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"What Mr. Aronofsky did was akin to basing a movie on Homer's The Iliad . . . on scholarly works about The Iliad," Cristancho also noted. "The finished product bears no resemblance to the original." Again, I agree 100 percent with Mr. Cristancho—but, again, I don't consider this a problem. To refer once more to scholar Jacob Neusner, Jewish tradition does not regard the Torah as sacrosanct, but open to debate and elaboration. As such, exegetical literature informs contemporary Jews' understanding of the Torah no less than the Torah itself. What I find most compelling about Aronofsky's film is how it engages with this literary tradition as a whole. Even if it gets the words wrong, I feel it gets the music right.
I probably should note that my interest in the film is not theological in nature. Like Aronofsky and Handel, I was raised a practicing Jew but no longer consider myself observant. Yet I still enjoy engaging with midrash—and to a lesser extent, Noah—for what it tells me about certain narrative and cultural traditions. Yes, I feel a personal connection to these traditions, but I think they're fascinating enough to warrant attention from non-Jews, even nonbelievers. Aronofsky's film would seem to reflect a similar point of view.
What might non-Jewish spectators stand to gain from discovering the midrashic tradition? Perhaps they'll see in it a precursor to the communal storytelling that's developed around the Star Wars and Star Trek franchises, wherein countless enthusiasts elaborate on favorite incidents and characters to transform a series of "official" stories into an entire fictional universe. Or perhaps they'll appreciate the complex relationship between individual storytellers and communal history. The authors of midrashic texts acknowledged they were elaborating on Torah so that they might better understand it. They expected their audience to appreciate the stories on two levels at once—on their own terms and as reflections on the original text.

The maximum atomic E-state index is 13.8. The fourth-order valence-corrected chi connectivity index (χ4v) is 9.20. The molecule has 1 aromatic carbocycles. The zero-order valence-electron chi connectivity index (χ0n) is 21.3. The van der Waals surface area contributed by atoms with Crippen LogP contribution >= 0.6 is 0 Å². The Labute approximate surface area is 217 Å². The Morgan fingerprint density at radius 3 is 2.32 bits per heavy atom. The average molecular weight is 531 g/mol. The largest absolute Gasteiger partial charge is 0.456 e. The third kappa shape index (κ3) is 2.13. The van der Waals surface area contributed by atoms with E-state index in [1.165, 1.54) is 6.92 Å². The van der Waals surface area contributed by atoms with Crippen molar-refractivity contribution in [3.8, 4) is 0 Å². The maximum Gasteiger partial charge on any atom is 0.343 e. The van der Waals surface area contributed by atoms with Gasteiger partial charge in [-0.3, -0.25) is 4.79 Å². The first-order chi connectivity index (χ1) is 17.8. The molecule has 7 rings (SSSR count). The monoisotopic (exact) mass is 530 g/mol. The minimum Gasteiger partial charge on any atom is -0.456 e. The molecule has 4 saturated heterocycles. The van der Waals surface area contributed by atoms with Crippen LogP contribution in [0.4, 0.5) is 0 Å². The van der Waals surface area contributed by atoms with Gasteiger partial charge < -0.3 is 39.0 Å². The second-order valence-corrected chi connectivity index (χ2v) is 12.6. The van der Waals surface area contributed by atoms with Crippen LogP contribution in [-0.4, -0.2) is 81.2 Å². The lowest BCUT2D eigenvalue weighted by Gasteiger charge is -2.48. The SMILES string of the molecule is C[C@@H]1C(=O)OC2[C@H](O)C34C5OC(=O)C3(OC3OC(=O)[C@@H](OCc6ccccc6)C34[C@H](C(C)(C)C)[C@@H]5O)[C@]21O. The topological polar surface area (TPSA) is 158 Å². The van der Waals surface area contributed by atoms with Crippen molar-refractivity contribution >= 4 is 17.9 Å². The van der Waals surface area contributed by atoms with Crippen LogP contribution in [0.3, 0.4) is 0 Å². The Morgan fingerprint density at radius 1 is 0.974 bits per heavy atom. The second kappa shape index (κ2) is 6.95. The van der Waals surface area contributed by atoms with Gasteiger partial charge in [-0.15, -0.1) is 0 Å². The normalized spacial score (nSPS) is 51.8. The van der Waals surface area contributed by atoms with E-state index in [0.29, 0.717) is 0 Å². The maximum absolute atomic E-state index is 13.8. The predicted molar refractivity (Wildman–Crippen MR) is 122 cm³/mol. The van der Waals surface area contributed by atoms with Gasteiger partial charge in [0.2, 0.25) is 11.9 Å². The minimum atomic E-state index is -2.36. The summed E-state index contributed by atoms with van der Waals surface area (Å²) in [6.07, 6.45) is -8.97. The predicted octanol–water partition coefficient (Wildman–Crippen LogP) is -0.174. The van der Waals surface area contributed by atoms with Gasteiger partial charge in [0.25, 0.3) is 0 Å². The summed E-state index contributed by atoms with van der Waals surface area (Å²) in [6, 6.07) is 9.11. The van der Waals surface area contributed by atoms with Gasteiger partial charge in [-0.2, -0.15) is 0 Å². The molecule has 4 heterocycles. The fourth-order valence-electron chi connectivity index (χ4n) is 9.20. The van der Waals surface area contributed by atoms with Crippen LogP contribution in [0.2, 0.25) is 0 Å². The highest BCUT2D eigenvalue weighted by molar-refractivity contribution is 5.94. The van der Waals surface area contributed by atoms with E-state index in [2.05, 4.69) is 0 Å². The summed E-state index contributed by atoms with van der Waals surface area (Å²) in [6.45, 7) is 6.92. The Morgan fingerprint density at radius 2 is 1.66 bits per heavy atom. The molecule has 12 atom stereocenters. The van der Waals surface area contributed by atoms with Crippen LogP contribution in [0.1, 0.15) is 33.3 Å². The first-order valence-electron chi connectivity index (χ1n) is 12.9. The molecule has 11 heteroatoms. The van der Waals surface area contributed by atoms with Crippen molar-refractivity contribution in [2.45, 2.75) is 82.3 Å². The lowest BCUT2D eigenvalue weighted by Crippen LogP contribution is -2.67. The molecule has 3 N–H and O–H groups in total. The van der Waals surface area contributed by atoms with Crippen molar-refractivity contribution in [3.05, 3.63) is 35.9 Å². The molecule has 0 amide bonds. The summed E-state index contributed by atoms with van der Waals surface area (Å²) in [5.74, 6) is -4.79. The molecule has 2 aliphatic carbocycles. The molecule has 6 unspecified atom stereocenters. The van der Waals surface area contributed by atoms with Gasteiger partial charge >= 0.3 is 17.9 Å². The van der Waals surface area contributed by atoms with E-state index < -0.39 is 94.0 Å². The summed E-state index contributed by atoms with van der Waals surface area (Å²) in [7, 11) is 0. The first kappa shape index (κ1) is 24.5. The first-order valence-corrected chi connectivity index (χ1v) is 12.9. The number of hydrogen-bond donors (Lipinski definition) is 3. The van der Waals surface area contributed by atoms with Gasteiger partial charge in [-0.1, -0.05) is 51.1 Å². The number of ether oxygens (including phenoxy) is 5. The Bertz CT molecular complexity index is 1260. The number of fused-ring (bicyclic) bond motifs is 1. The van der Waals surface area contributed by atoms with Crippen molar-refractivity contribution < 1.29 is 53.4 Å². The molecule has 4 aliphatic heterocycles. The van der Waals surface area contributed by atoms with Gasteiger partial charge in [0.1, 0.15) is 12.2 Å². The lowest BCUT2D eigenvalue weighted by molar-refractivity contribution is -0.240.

Noah represents one version of what midrashic cinema might look like, but there could be many others. Another approach might look like Jean-Luc Godard's late-period films—both narrative works like Nouvelle Vague and In Praise of Love and essay works like Histoire(s) du cinéma (a most midrashic title, come to think of it)—in which most of the dialogue consists of quotations and every shot contains references to films or visual artworks that have inspired Godard. The Chilean-born filmmaker Raul Ruiz provided yet another with such cerebral fantasies as City of Pirates and Mysteries of Lisbon, in which stories give way to other stories and so on.
Wes Anderson's The Grand Budapest Hotel combines elements of both of these filmmaking styles. The central narrative—set in a cinephile's dream of the 1930s, drawn liberally from the movies of Ernst Lubitsch, Ruben Mamoulian, and many others—comes to us after having passed through numerous iterations. One character who experienced the story firsthand relates it in the 1960s to an author, who puts it to paper another decade or so later. The film we're watching is a visualization of the novel as it plays out in the mind of a teenager living in an imaginary Soviet-bloc nation in the 1980s. At the heart of the primary narrative is Ralph Fiennes's M. Gustave, a poignant figure who tries to maintain a 19th-century mode of civility three decades into the 20th century. This ideal of civility may be several degrees apart from the present (or near-present, in this case), yet it continues to exert a magical spell—in fact the layers of elaboration only augment its power. Is it coincidental that Anderson cites Stefan Zweig, one of the most popular Jewish authors of his time, as the inspiration for Grand Budapest?